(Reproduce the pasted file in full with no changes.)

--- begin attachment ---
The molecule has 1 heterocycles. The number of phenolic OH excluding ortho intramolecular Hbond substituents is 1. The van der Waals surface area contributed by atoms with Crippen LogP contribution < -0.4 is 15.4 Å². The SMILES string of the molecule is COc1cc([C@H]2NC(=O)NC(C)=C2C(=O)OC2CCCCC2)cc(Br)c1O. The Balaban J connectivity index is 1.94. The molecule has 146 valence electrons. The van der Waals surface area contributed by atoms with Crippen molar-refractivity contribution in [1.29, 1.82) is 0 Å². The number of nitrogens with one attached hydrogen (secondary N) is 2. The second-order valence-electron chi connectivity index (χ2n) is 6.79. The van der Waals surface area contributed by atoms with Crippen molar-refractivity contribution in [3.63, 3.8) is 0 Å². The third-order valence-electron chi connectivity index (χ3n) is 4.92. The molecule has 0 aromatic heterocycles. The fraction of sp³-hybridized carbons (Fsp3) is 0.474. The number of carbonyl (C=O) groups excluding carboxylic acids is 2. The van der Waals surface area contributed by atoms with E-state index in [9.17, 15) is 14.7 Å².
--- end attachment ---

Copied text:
The molecule has 1 heterocycles. The number of phenolic OH excluding ortho intramolecular Hbond substituents is 1. The van der Waals surface area contributed by atoms with Crippen LogP contribution < -0.4 is 15.4 Å². The SMILES string of the molecule is COc1cc([C@H]2NC(=O)NC(C)=C2C(=O)OC2CCCCC2)cc(Br)c1O. The Balaban J connectivity index is 1.94. The molecule has 146 valence electrons. The van der Waals surface area contributed by atoms with Crippen molar-refractivity contribution in [1.29, 1.82) is 0 Å². The number of nitrogens with one attached hydrogen (secondary N) is 2. The second-order valence-electron chi connectivity index (χ2n) is 6.79. The van der Waals surface area contributed by atoms with Crippen molar-refractivity contribution in [3.63, 3.8) is 0 Å². The third-order valence-electron chi connectivity index (χ3n) is 4.92. The molecule has 0 aromatic heterocycles. The fraction of sp³-hybridized carbons (Fsp3) is 0.474. The number of carbonyl (C=O) groups excluding carboxylic acids is 2. The van der Waals surface area contributed by atoms with E-state index in [9.17, 15) is 14.7 Å².